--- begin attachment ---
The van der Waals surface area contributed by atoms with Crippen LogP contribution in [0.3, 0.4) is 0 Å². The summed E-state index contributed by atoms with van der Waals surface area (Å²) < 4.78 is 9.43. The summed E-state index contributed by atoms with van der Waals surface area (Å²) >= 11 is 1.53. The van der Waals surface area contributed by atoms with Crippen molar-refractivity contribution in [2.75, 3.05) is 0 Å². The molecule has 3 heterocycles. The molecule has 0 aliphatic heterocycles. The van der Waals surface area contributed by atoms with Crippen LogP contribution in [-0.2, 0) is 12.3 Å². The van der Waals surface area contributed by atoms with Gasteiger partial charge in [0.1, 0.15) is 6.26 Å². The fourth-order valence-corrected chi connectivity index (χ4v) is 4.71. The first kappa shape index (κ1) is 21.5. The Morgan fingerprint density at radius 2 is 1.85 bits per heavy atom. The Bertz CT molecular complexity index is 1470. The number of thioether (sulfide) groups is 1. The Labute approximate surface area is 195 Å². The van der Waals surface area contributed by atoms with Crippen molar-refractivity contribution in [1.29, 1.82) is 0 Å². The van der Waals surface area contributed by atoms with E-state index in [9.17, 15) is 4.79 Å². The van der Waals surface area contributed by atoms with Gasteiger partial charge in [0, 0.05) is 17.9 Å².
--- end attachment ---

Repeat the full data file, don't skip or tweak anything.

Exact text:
The van der Waals surface area contributed by atoms with Crippen LogP contribution in [0.3, 0.4) is 0 Å². The summed E-state index contributed by atoms with van der Waals surface area (Å²) < 4.78 is 9.43. The summed E-state index contributed by atoms with van der Waals surface area (Å²) >= 11 is 1.53. The van der Waals surface area contributed by atoms with Crippen molar-refractivity contribution in [2.75, 3.05) is 0 Å². The molecule has 3 heterocycles. The molecule has 0 aliphatic heterocycles. The van der Waals surface area contributed by atoms with Crippen LogP contribution in [-0.2, 0) is 12.3 Å². The van der Waals surface area contributed by atoms with Gasteiger partial charge in [0.1, 0.15) is 6.26 Å². The fourth-order valence-corrected chi connectivity index (χ4v) is 4.71. The first kappa shape index (κ1) is 21.5. The Morgan fingerprint density at radius 2 is 1.85 bits per heavy atom. The Bertz CT molecular complexity index is 1470. The number of thioether (sulfide) groups is 1. The Labute approximate surface area is 195 Å². The van der Waals surface area contributed by atoms with Crippen molar-refractivity contribution in [1.29, 1.82) is 0 Å². The van der Waals surface area contributed by atoms with E-state index in [9.17, 15) is 4.79 Å². The van der Waals surface area contributed by atoms with Gasteiger partial charge in [0, 0.05) is 17.9 Å².